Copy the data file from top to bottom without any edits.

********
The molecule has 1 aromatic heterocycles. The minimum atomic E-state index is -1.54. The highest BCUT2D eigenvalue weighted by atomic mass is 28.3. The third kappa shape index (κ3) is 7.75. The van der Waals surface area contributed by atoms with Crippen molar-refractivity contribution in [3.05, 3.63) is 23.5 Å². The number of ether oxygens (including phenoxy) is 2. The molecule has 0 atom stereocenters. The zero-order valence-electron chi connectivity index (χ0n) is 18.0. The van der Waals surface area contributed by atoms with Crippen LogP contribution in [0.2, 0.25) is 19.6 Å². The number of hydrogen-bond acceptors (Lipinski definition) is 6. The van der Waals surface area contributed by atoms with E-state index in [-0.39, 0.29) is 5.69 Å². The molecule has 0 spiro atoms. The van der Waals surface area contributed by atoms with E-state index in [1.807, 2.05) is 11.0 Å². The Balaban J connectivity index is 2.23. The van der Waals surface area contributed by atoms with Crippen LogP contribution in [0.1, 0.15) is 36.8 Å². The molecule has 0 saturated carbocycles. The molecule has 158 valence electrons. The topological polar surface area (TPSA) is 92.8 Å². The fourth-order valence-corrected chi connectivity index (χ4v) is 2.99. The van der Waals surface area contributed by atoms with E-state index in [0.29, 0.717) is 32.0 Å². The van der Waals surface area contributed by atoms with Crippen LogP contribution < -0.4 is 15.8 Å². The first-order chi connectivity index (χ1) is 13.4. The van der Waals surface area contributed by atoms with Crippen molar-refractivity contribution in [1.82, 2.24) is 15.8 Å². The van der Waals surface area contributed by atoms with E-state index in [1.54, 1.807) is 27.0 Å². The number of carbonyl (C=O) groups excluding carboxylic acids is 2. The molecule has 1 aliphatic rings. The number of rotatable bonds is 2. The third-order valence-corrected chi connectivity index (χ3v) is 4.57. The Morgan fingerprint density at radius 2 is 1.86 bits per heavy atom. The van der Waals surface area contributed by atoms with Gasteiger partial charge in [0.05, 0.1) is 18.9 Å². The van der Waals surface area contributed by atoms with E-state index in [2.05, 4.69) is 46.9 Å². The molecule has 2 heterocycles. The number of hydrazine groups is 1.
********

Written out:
The molecule has 1 aromatic heterocycles. The minimum atomic E-state index is -1.54. The highest BCUT2D eigenvalue weighted by atomic mass is 28.3. The third kappa shape index (κ3) is 7.75. The van der Waals surface area contributed by atoms with Crippen molar-refractivity contribution in [3.05, 3.63) is 23.5 Å². The number of ether oxygens (including phenoxy) is 2. The molecule has 0 atom stereocenters. The zero-order valence-electron chi connectivity index (χ0n) is 18.0. The van der Waals surface area contributed by atoms with Crippen LogP contribution in [0.2, 0.25) is 19.6 Å². The number of hydrogen-bond acceptors (Lipinski definition) is 6. The van der Waals surface area contributed by atoms with E-state index in [-0.39, 0.29) is 5.69 Å². The molecule has 0 spiro atoms. The van der Waals surface area contributed by atoms with E-state index in [1.807, 2.05) is 11.0 Å². The Balaban J connectivity index is 2.23. The van der Waals surface area contributed by atoms with Crippen LogP contribution in [0.1, 0.15) is 36.8 Å². The molecule has 0 saturated carbocycles. The molecule has 158 valence electrons. The topological polar surface area (TPSA) is 92.8 Å². The fourth-order valence-corrected chi connectivity index (χ4v) is 2.99. The van der Waals surface area contributed by atoms with E-state index in [0.29, 0.717) is 32.0 Å². The van der Waals surface area contributed by atoms with Crippen LogP contribution < -0.4 is 15.8 Å². The first-order chi connectivity index (χ1) is 13.4. The van der Waals surface area contributed by atoms with Crippen molar-refractivity contribution in [1.82, 2.24) is 15.8 Å². The van der Waals surface area contributed by atoms with E-state index in [1.54, 1.807) is 27.0 Å². The number of carbonyl (C=O) groups excluding carboxylic acids is 2. The molecule has 1 aliphatic rings. The number of rotatable bonds is 2. The third-order valence-corrected chi connectivity index (χ3v) is 4.57. The Morgan fingerprint density at radius 2 is 1.86 bits per heavy atom. The van der Waals surface area contributed by atoms with Gasteiger partial charge in [0.05, 0.1) is 18.9 Å². The van der Waals surface area contributed by atoms with E-state index in [2.05, 4.69) is 46.9 Å². The molecule has 2 heterocycles. The number of hydrazine groups is 1.